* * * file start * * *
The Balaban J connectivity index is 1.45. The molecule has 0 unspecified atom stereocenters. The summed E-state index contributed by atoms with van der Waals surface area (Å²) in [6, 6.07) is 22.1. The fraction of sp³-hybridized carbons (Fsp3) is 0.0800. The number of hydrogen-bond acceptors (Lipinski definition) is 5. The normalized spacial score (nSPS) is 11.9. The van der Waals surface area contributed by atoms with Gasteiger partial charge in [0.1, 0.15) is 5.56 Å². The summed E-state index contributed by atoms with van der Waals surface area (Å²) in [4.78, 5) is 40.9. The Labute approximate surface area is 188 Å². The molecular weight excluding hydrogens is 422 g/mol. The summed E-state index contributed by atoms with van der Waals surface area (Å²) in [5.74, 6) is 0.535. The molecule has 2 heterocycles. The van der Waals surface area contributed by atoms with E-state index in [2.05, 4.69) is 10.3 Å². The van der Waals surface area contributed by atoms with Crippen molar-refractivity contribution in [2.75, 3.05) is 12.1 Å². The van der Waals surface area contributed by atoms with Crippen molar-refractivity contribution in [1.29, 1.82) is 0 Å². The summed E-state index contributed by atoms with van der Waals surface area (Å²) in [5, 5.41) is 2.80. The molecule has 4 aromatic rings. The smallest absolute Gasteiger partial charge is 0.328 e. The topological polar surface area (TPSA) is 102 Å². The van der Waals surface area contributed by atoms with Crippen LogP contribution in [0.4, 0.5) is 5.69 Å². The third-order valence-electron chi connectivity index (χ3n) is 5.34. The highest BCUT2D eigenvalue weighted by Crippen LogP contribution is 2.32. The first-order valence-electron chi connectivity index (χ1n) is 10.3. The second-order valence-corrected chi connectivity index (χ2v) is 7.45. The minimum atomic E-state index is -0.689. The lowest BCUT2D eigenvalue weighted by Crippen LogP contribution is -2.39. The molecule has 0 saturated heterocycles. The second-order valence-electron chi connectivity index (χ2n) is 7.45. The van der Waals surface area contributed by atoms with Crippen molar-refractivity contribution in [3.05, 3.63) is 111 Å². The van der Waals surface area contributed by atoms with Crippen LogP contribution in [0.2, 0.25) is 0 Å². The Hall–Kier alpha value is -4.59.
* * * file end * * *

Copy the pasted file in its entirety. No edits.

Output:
The Balaban J connectivity index is 1.45. The molecule has 0 unspecified atom stereocenters. The summed E-state index contributed by atoms with van der Waals surface area (Å²) in [6, 6.07) is 22.1. The fraction of sp³-hybridized carbons (Fsp3) is 0.0800. The number of hydrogen-bond acceptors (Lipinski definition) is 5. The normalized spacial score (nSPS) is 11.9. The van der Waals surface area contributed by atoms with Gasteiger partial charge in [0.1, 0.15) is 5.56 Å². The summed E-state index contributed by atoms with van der Waals surface area (Å²) in [4.78, 5) is 40.9. The Labute approximate surface area is 188 Å². The molecular weight excluding hydrogens is 422 g/mol. The summed E-state index contributed by atoms with van der Waals surface area (Å²) in [5.74, 6) is 0.535. The molecule has 2 heterocycles. The van der Waals surface area contributed by atoms with E-state index in [2.05, 4.69) is 10.3 Å². The van der Waals surface area contributed by atoms with Crippen molar-refractivity contribution in [2.75, 3.05) is 12.1 Å². The van der Waals surface area contributed by atoms with Crippen molar-refractivity contribution in [1.29, 1.82) is 0 Å². The summed E-state index contributed by atoms with van der Waals surface area (Å²) in [5, 5.41) is 2.80. The molecule has 4 aromatic rings. The smallest absolute Gasteiger partial charge is 0.328 e. The topological polar surface area (TPSA) is 102 Å². The van der Waals surface area contributed by atoms with Crippen LogP contribution in [0.4, 0.5) is 5.69 Å². The third-order valence-electron chi connectivity index (χ3n) is 5.34. The highest BCUT2D eigenvalue weighted by Crippen LogP contribution is 2.32. The first-order valence-electron chi connectivity index (χ1n) is 10.3. The second-order valence-corrected chi connectivity index (χ2v) is 7.45. The minimum atomic E-state index is -0.689. The lowest BCUT2D eigenvalue weighted by Crippen LogP contribution is -2.39. The molecule has 0 saturated heterocycles. The second-order valence-electron chi connectivity index (χ2n) is 7.45. The van der Waals surface area contributed by atoms with Crippen molar-refractivity contribution in [3.05, 3.63) is 111 Å². The van der Waals surface area contributed by atoms with Crippen LogP contribution in [0.2, 0.25) is 0 Å². The Hall–Kier alpha value is -4.59.